- And that's just a little bit of review.
- But hopefully, you'll now see the parallel of how we
- extend this to taking the volume under a surface.
- So first of all, what is a surface?
- Well, if we're thinking in three dimensions, a
- surface is going to be a function of x and y.
- So we can write a surface as, instead of y is a function
- of f and x-- I'm sorry.
- Instead of saying that y is a function of x, we can write a
- surface as z is equal to a function of x and y.
- So you can kind of view it as the domain.
- The domain is all of the set of valid things that you
- can input into a function.
- So now, before, our domain was just-- at least, you know, for
- most of what we dealt with-- was just the x-axis, or kind of
- the real number line in the x direction.
- Now our domain is the xy plane.
- We can give any x and any y-- and we'll just deal with the
- reals right now, I don't want to get too technical.
- And then it'll pop out another number, and if we wanted to
- graph it, it'll be our height.
- And so that could be the height of a surface.
- So let me just show you what a surface looks like, in
- case you don't remember.
- And we'll actually figure out the volume under this surface.
- So this is a surface.
- I'll tell you its function in a second, but it's
- pretty neat to look at.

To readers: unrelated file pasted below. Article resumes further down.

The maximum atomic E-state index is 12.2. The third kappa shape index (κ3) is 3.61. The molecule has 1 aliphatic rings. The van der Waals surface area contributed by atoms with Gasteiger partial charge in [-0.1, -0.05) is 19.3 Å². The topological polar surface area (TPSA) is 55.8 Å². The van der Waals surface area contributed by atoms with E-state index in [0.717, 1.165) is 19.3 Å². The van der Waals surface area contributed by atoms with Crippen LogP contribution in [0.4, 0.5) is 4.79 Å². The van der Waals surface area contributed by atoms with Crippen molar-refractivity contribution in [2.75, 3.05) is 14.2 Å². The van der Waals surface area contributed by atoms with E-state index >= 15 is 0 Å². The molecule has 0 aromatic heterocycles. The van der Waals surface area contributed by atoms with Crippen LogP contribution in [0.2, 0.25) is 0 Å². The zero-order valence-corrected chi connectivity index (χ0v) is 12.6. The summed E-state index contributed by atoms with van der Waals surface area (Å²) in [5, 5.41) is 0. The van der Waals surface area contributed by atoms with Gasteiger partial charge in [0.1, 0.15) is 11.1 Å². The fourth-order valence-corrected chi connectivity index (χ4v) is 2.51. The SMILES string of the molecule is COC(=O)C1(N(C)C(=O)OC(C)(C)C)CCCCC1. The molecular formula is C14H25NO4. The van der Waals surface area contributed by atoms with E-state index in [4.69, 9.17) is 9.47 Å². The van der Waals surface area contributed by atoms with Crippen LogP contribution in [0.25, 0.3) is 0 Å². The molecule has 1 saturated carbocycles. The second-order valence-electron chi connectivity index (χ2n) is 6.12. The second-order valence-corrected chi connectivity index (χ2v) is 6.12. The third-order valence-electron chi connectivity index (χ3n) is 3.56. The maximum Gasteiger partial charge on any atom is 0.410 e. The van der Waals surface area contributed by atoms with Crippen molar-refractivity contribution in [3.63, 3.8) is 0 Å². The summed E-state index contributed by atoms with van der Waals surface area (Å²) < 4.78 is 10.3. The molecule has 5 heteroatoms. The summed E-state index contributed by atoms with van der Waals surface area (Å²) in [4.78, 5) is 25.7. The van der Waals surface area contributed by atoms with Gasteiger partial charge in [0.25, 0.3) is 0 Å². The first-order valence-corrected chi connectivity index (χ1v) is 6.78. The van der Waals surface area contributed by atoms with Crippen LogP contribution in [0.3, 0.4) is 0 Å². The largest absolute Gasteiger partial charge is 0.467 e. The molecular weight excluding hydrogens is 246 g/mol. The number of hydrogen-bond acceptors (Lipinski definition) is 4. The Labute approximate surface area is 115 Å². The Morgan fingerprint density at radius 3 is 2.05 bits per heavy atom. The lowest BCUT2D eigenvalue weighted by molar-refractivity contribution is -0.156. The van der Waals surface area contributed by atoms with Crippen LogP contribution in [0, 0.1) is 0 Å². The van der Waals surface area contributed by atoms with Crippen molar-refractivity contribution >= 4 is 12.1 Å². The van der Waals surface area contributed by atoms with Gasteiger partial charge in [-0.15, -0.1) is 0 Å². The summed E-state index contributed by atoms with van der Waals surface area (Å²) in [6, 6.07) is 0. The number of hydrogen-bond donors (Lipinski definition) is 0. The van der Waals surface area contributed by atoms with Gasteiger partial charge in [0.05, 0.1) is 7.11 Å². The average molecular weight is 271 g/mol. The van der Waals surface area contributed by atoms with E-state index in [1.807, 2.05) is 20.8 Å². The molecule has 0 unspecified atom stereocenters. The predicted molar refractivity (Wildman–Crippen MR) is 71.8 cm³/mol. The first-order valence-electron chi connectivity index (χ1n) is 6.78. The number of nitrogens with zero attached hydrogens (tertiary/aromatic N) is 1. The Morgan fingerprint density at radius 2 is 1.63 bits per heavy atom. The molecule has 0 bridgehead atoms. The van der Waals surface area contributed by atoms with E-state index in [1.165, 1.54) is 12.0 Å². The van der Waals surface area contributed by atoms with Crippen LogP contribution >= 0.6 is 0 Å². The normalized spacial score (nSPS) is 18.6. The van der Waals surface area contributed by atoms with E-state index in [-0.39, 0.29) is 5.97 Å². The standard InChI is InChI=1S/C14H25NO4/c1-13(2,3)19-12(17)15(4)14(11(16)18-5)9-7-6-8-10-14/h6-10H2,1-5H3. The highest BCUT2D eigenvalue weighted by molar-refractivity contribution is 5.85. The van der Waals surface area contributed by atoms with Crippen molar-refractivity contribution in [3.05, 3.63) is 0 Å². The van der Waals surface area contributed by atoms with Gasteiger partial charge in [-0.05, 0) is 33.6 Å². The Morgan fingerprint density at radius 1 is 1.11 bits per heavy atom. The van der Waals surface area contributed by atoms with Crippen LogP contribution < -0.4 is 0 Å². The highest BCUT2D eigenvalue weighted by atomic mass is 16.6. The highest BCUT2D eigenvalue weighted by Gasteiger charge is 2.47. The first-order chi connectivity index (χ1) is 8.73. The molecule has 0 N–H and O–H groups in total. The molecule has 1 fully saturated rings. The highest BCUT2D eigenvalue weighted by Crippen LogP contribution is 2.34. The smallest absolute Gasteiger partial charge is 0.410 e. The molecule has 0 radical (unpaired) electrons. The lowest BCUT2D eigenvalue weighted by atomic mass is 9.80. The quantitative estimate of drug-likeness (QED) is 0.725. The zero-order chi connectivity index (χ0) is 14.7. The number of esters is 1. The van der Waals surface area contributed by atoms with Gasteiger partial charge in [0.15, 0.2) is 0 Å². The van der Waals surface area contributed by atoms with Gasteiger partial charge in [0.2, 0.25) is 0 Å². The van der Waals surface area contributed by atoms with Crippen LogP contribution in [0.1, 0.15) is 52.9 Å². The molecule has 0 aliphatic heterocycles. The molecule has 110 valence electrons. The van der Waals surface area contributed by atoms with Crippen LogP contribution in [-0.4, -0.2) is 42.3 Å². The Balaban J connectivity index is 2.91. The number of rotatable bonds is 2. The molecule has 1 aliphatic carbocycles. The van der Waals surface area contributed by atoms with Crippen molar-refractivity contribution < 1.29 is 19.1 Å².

- But as you can see, it's a server.
- It's like a piece of paper that's bent.
- Let's see, let me rotate it to its traditional form.
- So this is the x direction, this is the y direction.
- And the height is a function of where we are in the xy plane.
- So how do we figure out the volume under a
- surface like this?
- How do we figure out the volume?
- It seems like a bit of a stretch, given what we've
- learned from this.
- But what if-- and I'm just going to draw an abstract
- surface here-- let me draw some axis.
- Let's see, that's my x-axis.
- 94 00:04:06,39 --> 00:04:09,072 That's my y-axis.
- That's my z-axis.
- I don't practice these videos ahead of time, so I'm often
- wondering what I'm about to draw.
- So that's x, that's y, and that's z.
- And let's say I have some surface.
- I'll just draw something.
- I don't know what it is.
- Some surface.
- This is our surface.
- z is a function of x and y.
- So, for example, you give me a coordinate in the xy plane.
- Say, here, I'll put it into the function and it'll